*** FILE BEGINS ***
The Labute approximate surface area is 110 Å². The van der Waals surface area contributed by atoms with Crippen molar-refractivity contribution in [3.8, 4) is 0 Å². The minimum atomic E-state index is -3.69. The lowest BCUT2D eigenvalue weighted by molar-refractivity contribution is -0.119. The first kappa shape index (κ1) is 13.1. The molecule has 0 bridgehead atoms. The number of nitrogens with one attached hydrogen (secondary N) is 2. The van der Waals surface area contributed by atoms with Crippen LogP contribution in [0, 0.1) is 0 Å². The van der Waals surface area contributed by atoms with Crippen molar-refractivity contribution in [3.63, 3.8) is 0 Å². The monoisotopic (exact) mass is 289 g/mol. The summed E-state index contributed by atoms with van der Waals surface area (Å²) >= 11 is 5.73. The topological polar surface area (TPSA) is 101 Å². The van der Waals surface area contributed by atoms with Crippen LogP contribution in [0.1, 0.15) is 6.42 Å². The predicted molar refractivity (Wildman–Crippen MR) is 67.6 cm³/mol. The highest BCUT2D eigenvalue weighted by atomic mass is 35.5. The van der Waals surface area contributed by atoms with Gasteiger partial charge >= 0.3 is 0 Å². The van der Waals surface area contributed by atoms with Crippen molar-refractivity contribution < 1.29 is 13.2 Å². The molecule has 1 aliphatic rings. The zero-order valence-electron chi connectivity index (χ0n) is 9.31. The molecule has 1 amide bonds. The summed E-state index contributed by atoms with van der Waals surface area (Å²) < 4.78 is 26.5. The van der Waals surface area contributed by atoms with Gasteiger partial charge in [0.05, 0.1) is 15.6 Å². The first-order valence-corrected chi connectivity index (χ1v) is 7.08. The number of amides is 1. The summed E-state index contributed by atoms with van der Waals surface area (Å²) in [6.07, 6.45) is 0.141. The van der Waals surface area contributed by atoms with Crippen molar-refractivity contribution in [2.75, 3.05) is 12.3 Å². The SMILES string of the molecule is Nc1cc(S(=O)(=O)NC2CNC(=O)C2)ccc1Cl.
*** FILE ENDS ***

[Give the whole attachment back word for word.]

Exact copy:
The Labute approximate surface area is 110 Å². The van der Waals surface area contributed by atoms with Crippen molar-refractivity contribution in [3.8, 4) is 0 Å². The minimum atomic E-state index is -3.69. The lowest BCUT2D eigenvalue weighted by molar-refractivity contribution is -0.119. The first kappa shape index (κ1) is 13.1. The molecule has 0 bridgehead atoms. The number of nitrogens with one attached hydrogen (secondary N) is 2. The van der Waals surface area contributed by atoms with Crippen LogP contribution in [0, 0.1) is 0 Å². The van der Waals surface area contributed by atoms with Crippen molar-refractivity contribution in [3.63, 3.8) is 0 Å². The monoisotopic (exact) mass is 289 g/mol. The summed E-state index contributed by atoms with van der Waals surface area (Å²) >= 11 is 5.73. The topological polar surface area (TPSA) is 101 Å². The van der Waals surface area contributed by atoms with Crippen LogP contribution in [0.1, 0.15) is 6.42 Å². The predicted molar refractivity (Wildman–Crippen MR) is 67.6 cm³/mol. The highest BCUT2D eigenvalue weighted by atomic mass is 35.5. The van der Waals surface area contributed by atoms with Gasteiger partial charge >= 0.3 is 0 Å². The van der Waals surface area contributed by atoms with Crippen molar-refractivity contribution < 1.29 is 13.2 Å². The molecule has 1 aliphatic rings. The zero-order valence-electron chi connectivity index (χ0n) is 9.31. The molecule has 1 amide bonds. The summed E-state index contributed by atoms with van der Waals surface area (Å²) < 4.78 is 26.5. The van der Waals surface area contributed by atoms with Gasteiger partial charge in [0.05, 0.1) is 15.6 Å². The first-order valence-corrected chi connectivity index (χ1v) is 7.08. The number of amides is 1. The summed E-state index contributed by atoms with van der Waals surface area (Å²) in [6.07, 6.45) is 0.141. The van der Waals surface area contributed by atoms with Crippen molar-refractivity contribution in [2.75, 3.05) is 12.3 Å². The SMILES string of the molecule is Nc1cc(S(=O)(=O)NC2CNC(=O)C2)ccc1Cl.